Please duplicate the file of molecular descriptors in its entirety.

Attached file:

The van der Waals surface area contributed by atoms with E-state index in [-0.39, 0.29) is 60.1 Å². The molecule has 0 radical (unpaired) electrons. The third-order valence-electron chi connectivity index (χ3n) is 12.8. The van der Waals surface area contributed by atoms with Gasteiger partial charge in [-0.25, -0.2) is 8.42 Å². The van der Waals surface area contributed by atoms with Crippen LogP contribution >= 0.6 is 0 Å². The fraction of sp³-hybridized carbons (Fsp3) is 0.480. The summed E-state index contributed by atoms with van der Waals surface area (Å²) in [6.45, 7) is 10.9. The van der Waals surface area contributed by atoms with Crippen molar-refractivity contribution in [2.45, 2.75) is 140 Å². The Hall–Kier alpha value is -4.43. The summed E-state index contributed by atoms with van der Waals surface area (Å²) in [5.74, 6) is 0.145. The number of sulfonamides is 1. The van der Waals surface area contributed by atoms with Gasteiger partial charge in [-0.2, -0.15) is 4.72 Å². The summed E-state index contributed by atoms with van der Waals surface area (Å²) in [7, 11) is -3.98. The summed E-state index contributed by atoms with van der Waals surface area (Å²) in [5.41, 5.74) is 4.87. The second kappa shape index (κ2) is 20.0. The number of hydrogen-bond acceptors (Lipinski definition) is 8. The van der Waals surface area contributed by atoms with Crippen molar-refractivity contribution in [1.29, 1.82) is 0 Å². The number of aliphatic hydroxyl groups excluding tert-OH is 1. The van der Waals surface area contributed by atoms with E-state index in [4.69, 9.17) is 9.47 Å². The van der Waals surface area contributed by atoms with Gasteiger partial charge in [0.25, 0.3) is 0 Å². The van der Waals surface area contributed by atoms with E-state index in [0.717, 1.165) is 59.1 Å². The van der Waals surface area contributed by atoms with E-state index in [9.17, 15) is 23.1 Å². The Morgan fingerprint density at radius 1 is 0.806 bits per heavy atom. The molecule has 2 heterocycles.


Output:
The van der Waals surface area contributed by atoms with E-state index in [-0.39, 0.29) is 60.1 Å². The molecule has 0 radical (unpaired) electrons. The third-order valence-electron chi connectivity index (χ3n) is 12.8. The van der Waals surface area contributed by atoms with Gasteiger partial charge in [-0.25, -0.2) is 8.42 Å². The van der Waals surface area contributed by atoms with Crippen LogP contribution >= 0.6 is 0 Å². The fraction of sp³-hybridized carbons (Fsp3) is 0.480. The summed E-state index contributed by atoms with van der Waals surface area (Å²) in [6.45, 7) is 10.9. The van der Waals surface area contributed by atoms with Crippen molar-refractivity contribution in [2.45, 2.75) is 140 Å². The Hall–Kier alpha value is -4.43. The summed E-state index contributed by atoms with van der Waals surface area (Å²) in [5.74, 6) is 0.145. The number of sulfonamides is 1. The van der Waals surface area contributed by atoms with Gasteiger partial charge in [-0.2, -0.15) is 4.72 Å². The summed E-state index contributed by atoms with van der Waals surface area (Å²) in [7, 11) is -3.98. The summed E-state index contributed by atoms with van der Waals surface area (Å²) in [5.41, 5.74) is 4.87. The second kappa shape index (κ2) is 20.0. The number of hydrogen-bond acceptors (Lipinski definition) is 8. The van der Waals surface area contributed by atoms with Crippen molar-refractivity contribution in [1.29, 1.82) is 0 Å². The number of aliphatic hydroxyl groups excluding tert-OH is 1. The van der Waals surface area contributed by atoms with E-state index in [4.69, 9.17) is 9.47 Å². The van der Waals surface area contributed by atoms with Gasteiger partial charge in [0.25, 0.3) is 0 Å². The van der Waals surface area contributed by atoms with E-state index in [0.717, 1.165) is 59.1 Å². The van der Waals surface area contributed by atoms with E-state index in [9.17, 15) is 23.1 Å². The Morgan fingerprint density at radius 1 is 0.806 bits per heavy atom. The molecule has 2 heterocycles.